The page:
Waking up to MCPG toxin’s role in causing litchi mystery disease

litchi1There is evidence that as late as March 2014, Delhi’s National Centre for Disease Control, India (NCDC) and Centres for Disease Control and Prevention, Atlanta (CDC) researchers were in the dark about the possible role of methylenecyclopropylglycine (MCPG) toxin present in litchi in causing illness in children aged 15 years or younger in Muzaffarpur, Bihar and killing many children each year between May and June.

Scientists from NCDC and CDC had published a paper on January 30 in the journal Lancet Global Health wherein they state that consumption of litchi, which has the MCPG toxin, and skipping evening meal result in very low blood glucose level (less than 70 mg/dL) and acute encephalopathy and causes death in many cases.

It has now come to light that an article in NCDC’s July-September 2013 newsletter and a March 2014 presentation (Summary of 2013 investigation on acute encephalopathy outbreak) made on behalf of the NCDC-CDC surveillance team about the litchi mystery disease do not make any mention of MCPG toxin present in litchi and its possible role in causing illness. The article is written by Dr. Padmini Srikantiah of CDC Atlanta and the corresponding author of the Lancet paper.

According to the article in the July-September 2013 newsletter, the focus of the investigation during May-July 2013 was on the role of several viruses. There is no mention of MCPG toxin present in litchi or any investigation of its role in causing the illness. Even the March 2014 presentation does not mention MCPG toxin.

But two months after Dr. T. Jacob John, a virologist who was earlier attached to the Christian Medical College, (CMC) Vellore and his team, published a paper on May 10 in the journal Current Science hypothesising that MCPG in litchi may be causing the illness, an article in the July-September 2014 newsletter cites the possible role of MCPG. The article is written by Dr. Srikantiah and Aakash Shrivastava, who is the first author of the January 30 Lancet paper.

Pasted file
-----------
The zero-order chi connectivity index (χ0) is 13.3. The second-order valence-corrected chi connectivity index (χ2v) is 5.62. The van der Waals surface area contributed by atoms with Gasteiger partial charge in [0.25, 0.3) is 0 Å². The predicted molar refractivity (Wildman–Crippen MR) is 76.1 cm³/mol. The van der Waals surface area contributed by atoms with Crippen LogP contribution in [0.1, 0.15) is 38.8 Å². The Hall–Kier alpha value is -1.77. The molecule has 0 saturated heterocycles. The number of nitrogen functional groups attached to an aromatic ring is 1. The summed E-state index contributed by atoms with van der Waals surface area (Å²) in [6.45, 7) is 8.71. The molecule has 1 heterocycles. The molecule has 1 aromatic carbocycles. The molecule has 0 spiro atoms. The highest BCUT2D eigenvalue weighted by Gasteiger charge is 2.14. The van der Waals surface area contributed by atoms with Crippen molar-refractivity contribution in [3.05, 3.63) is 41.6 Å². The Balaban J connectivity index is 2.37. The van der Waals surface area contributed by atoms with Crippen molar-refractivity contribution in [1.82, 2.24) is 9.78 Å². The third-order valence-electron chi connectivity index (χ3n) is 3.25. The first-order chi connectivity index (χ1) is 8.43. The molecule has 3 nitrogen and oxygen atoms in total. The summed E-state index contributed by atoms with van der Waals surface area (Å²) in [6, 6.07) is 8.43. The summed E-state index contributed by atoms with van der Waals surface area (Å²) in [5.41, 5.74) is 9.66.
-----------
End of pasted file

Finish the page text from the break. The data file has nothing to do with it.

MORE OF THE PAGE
The 2014 article says: “One specific hypothesis generated from the 2013 findings included the potential presence of a toxin (MCPG) with hypoglycemic activity that is found in the litchi seed.” They also cite MCPG’s “potential” to cause acute hypoglycemia and encephalopathy in animals, akin to ackee poisoning seen in the Caribbean.

All the details about the MCPG toxin mentioned by the Lancet authors in the 2014 newsletter article have already been stated in the May 2014 paper by Dr. John and Dr. Mukul Das from the Indian Institute of Toxicology Research, Lucknow.

“This fits with my assessment that they got the idea from us,” Dr. John says. Dr. Srikantiah and Dr. Shrivastava did not respond to emails.

In a paper published in January 2015 in Morbidity and Mortality Weekly Report (MMWR), the authors of the Lancet paper state: “In Muzaffarpur, MCPG is hypothesized to cause acute hypoglycemia and illness”. However, the MMWR paper does not cite the May and August 2014 papers in Current Science, where the hypothesis of MCPG toxin in litchi possibly causing the illness was the first published by Dr. John’s team.

Published in The Hindu on February 11, 2017